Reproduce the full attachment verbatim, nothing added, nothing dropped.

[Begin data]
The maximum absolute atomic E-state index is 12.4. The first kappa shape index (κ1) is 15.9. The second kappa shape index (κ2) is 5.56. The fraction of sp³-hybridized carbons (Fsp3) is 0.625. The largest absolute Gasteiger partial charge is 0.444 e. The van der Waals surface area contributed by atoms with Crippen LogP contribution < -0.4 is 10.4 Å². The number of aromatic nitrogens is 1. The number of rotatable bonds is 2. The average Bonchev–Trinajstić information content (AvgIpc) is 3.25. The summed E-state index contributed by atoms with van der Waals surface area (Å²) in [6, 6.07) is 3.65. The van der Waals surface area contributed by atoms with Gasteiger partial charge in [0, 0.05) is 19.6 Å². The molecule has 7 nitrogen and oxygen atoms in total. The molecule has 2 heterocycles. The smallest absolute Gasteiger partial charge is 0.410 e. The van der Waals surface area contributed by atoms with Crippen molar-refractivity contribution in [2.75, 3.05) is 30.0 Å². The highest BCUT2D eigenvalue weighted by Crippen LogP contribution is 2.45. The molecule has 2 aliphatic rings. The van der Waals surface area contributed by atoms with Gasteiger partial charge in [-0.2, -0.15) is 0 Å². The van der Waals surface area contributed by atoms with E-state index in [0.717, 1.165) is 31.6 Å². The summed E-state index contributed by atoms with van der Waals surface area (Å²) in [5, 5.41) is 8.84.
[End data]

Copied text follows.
The maximum absolute atomic E-state index is 12.4. The first kappa shape index (κ1) is 15.9. The second kappa shape index (κ2) is 5.56. The fraction of sp³-hybridized carbons (Fsp3) is 0.625. The largest absolute Gasteiger partial charge is 0.444 e. The van der Waals surface area contributed by atoms with Crippen LogP contribution < -0.4 is 10.4 Å². The number of aromatic nitrogens is 1. The number of rotatable bonds is 2. The average Bonchev–Trinajstić information content (AvgIpc) is 3.25. The summed E-state index contributed by atoms with van der Waals surface area (Å²) in [6, 6.07) is 3.65. The van der Waals surface area contributed by atoms with Gasteiger partial charge in [0, 0.05) is 19.6 Å². The molecule has 7 nitrogen and oxygen atoms in total. The molecule has 2 heterocycles. The smallest absolute Gasteiger partial charge is 0.410 e. The van der Waals surface area contributed by atoms with Crippen molar-refractivity contribution in [2.75, 3.05) is 30.0 Å². The highest BCUT2D eigenvalue weighted by Crippen LogP contribution is 2.45. The molecule has 2 aliphatic rings. The van der Waals surface area contributed by atoms with Gasteiger partial charge in [-0.2, -0.15) is 0 Å². The van der Waals surface area contributed by atoms with E-state index in [0.717, 1.165) is 31.6 Å². The summed E-state index contributed by atoms with van der Waals surface area (Å²) in [5, 5.41) is 8.84.